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The Basics of Gift Taxes

Aside from receiving gifts, giving them to family and friends can also help you reduce your assets. There is a threshold, however, to how much you can give away in any given year, as well as over your lifetime.

Whether you’re giving or receiving a substantial gift, knowing the rules and strategies for avoiding a gift tax can help you navigate this aspect of your financial planning. In this article, we will explore the fundamentals of the gift tax and provide some tips on how to avoid it.

What is the Gift Tax?

The gift tax is a tax imposed by the government on transfers of assets or property during a person’s lifetime. The Internal Revenue Service (IRS) is responsible for keeping track of gifts taxpayers make and taxing them accordingly. The gift tax is intended to prevent individuals from avoiding estate taxes by giving away their assets before death. The gift tax usually only applies to the person making the gift (the donor) rather than the recipient (the donee). The donor is responsible for reporting and paying any applicable gift tax.

Gift Tax Exemptions and Exclusions

Fortunately, not all gifts are subject to a gift tax. There are exemptions and exclusions that can help you minimize or eliminate your gift tax liability. For instance, there is an annual gift tax exemption, which allows individuals to give a certain amount to other individuals tax-free. The 2023 annual gift tax exclusion amount is $17,000 per recipient. This means you can give up to $17,000 per individual to as many individuals as you like in 2023 without paying a gift tax.

In addition to the annual limit on individual gifts, there is a lifetime gift tax exemption that sets a threshold for the total amount of untaxed gifts an individual can make during their lifetime. As of 2023, the lifetime exemption is $12.92 million. Since this amount is subject to change, it’s important to verify the current figures and plan accordingly.

It should be noted that the lifetime gift tax exemption is unified with the estate tax exemption. This means that any portion of the lifetime exemption used for gifting reduces the available exemption for estate taxes. Therefore, an individual who uses a significant portion of their lifetime exemption for gifting may have less exemption remaining to shelter their estate from taxes upon their death.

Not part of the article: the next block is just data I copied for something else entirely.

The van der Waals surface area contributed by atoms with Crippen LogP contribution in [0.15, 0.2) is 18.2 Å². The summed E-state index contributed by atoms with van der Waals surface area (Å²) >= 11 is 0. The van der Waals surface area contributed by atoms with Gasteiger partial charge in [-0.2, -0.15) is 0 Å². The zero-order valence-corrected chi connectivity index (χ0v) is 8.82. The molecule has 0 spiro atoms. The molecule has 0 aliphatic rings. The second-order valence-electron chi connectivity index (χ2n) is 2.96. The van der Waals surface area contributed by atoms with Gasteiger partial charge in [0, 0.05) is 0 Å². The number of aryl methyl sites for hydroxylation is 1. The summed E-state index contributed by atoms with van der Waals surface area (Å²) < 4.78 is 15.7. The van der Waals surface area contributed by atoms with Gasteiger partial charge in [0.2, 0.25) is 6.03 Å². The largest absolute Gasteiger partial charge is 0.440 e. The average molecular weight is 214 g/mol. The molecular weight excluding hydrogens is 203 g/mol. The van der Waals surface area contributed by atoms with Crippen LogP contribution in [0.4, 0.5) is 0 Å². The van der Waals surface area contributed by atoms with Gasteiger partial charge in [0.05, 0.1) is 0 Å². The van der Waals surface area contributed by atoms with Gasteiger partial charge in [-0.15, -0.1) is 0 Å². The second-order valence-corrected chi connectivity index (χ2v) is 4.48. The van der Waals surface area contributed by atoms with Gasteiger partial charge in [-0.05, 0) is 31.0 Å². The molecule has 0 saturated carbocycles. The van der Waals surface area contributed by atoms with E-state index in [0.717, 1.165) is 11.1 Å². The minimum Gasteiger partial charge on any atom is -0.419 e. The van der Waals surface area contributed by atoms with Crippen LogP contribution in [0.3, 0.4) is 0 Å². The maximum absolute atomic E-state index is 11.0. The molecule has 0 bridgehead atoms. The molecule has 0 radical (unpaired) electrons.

Strategies to Avoid the Gift Tax

Though the gift tax guidelines can be complex, there are several strategies you can employ to minimize or avoid paying a gift tax:

  • Annual Exclusion Gifting: As mentioned earlier, you can give up to $17,000 per recipient annually without triggering the gift tax. By spreading your gifts across multiple individuals, such as family members and friends, you can make use of this annual exclusion and reduce your potential gift tax liability.
  • Payments for Support: Legal obligations to dependents, such as children, may be exempt from the gift tax. An example of this is a child’s college tuition.
  • Qualified Transfers: Payments made directly to a qualified medical care provider or academic institution on behalf of a donee are exempt from the gift tax.
  • Charitable Donations: Gifts made to qualifying charitable organizations are generally exempt from the gift tax. By donating to charities, you can support causes you care about while potentially reducing your estate tax liability.
  • Trusts: Using trusts, such as an irrevocable life insurance trust or a charitable remainder trust, can be an effective way to transfer assets while minimizing gift tax consequences. Trusts offer various tax planning opportunities, so you should consult with an estate planning attorney to determine the best trust, or trusts, for your needs.

Navigating Gifting and the Gift Tax

It’s important to remember that tax laws are subject to change. You should consult with qualified legal and tax professionals to ensure you comply with current tax laws. Contact our office today to talk with one of our experienced attorneys about developing a comprehensive estate plan and gifting strategy tailored to your specific situation.

This article offers a summary of aspects of estate planning. It is not legal advice. It does not create an attorney-client relationship. For legal advice, please contact our Wichita office at 316-830-5603.

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